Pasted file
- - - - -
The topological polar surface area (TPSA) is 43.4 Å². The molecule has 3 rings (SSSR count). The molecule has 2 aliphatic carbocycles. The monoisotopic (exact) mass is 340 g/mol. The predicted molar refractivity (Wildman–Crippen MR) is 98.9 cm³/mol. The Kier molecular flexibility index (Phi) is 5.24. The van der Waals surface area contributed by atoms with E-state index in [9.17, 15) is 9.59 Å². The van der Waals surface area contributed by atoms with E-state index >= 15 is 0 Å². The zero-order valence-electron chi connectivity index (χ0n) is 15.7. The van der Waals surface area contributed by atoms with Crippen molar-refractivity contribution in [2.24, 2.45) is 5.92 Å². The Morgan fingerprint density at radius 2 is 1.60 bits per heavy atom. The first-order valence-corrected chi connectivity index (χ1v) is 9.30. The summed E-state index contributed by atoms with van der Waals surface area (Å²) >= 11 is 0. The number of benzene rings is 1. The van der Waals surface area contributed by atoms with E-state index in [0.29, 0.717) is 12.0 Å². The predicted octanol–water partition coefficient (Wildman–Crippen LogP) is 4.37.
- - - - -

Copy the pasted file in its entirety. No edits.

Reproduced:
The topological polar surface area (TPSA) is 43.4 Å². The molecule has 3 rings (SSSR count). The molecule has 2 aliphatic carbocycles. The monoisotopic (exact) mass is 340 g/mol. The predicted molar refractivity (Wildman–Crippen MR) is 98.9 cm³/mol. The Kier molecular flexibility index (Phi) is 5.24. The van der Waals surface area contributed by atoms with E-state index in [9.17, 15) is 9.59 Å². The van der Waals surface area contributed by atoms with E-state index >= 15 is 0 Å². The zero-order valence-electron chi connectivity index (χ0n) is 15.7. The van der Waals surface area contributed by atoms with Crippen molar-refractivity contribution in [2.24, 2.45) is 5.92 Å². The Morgan fingerprint density at radius 2 is 1.60 bits per heavy atom. The first-order valence-corrected chi connectivity index (χ1v) is 9.30. The summed E-state index contributed by atoms with van der Waals surface area (Å²) >= 11 is 0. The number of benzene rings is 1. The van der Waals surface area contributed by atoms with E-state index in [0.29, 0.717) is 12.0 Å². The predicted octanol–water partition coefficient (Wildman–Crippen LogP) is 4.37.